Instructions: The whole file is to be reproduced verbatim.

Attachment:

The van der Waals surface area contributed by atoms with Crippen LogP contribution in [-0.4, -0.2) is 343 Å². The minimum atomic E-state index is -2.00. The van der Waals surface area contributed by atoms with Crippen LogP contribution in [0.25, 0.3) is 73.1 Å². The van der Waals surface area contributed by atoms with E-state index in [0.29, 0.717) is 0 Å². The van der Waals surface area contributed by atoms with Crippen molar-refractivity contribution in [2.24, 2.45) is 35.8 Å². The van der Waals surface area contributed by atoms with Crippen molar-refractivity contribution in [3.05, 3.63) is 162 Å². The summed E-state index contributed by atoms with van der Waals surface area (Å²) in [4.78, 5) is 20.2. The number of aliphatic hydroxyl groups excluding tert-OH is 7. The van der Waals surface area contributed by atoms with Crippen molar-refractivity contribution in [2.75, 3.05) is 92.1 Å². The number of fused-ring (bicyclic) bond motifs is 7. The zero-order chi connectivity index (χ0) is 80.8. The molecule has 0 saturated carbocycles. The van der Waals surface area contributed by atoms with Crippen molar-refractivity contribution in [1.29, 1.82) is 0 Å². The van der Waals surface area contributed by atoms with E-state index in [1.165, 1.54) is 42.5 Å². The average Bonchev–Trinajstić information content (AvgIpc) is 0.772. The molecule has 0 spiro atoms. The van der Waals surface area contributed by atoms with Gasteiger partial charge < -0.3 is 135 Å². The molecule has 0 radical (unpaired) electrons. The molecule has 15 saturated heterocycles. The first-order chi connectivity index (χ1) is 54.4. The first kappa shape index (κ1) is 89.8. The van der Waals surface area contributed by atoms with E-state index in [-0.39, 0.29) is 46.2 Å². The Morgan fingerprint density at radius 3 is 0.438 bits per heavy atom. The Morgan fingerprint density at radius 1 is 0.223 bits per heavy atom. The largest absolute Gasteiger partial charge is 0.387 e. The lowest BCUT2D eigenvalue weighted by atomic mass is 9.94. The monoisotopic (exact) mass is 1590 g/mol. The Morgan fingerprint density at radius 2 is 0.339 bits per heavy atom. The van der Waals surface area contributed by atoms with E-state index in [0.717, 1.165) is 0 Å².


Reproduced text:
The van der Waals surface area contributed by atoms with Crippen LogP contribution in [-0.4, -0.2) is 343 Å². The minimum atomic E-state index is -2.00. The van der Waals surface area contributed by atoms with Crippen LogP contribution in [0.25, 0.3) is 73.1 Å². The van der Waals surface area contributed by atoms with E-state index in [0.29, 0.717) is 0 Å². The van der Waals surface area contributed by atoms with Crippen molar-refractivity contribution in [2.24, 2.45) is 35.8 Å². The van der Waals surface area contributed by atoms with Crippen molar-refractivity contribution in [3.05, 3.63) is 162 Å². The summed E-state index contributed by atoms with van der Waals surface area (Å²) in [4.78, 5) is 20.2. The number of aliphatic hydroxyl groups excluding tert-OH is 7. The van der Waals surface area contributed by atoms with Crippen molar-refractivity contribution in [2.75, 3.05) is 92.1 Å². The number of fused-ring (bicyclic) bond motifs is 7. The zero-order chi connectivity index (χ0) is 80.8. The molecule has 0 saturated carbocycles. The van der Waals surface area contributed by atoms with Crippen molar-refractivity contribution in [1.29, 1.82) is 0 Å². The van der Waals surface area contributed by atoms with E-state index in [1.165, 1.54) is 42.5 Å². The average Bonchev–Trinajstić information content (AvgIpc) is 0.772. The molecule has 0 spiro atoms. The van der Waals surface area contributed by atoms with Gasteiger partial charge < -0.3 is 135 Å². The molecule has 0 radical (unpaired) electrons. The molecule has 15 saturated heterocycles. The first-order chi connectivity index (χ1) is 54.4. The first kappa shape index (κ1) is 89.8. The van der Waals surface area contributed by atoms with E-state index in [-0.39, 0.29) is 46.2 Å². The Morgan fingerprint density at radius 3 is 0.438 bits per heavy atom. The Morgan fingerprint density at radius 1 is 0.223 bits per heavy atom. The largest absolute Gasteiger partial charge is 0.387 e. The lowest BCUT2D eigenvalue weighted by atomic mass is 9.94. The monoisotopic (exact) mass is 1590 g/mol. The Morgan fingerprint density at radius 2 is 0.339 bits per heavy atom. The van der Waals surface area contributed by atoms with E-state index in [0.717, 1.165) is 0 Å².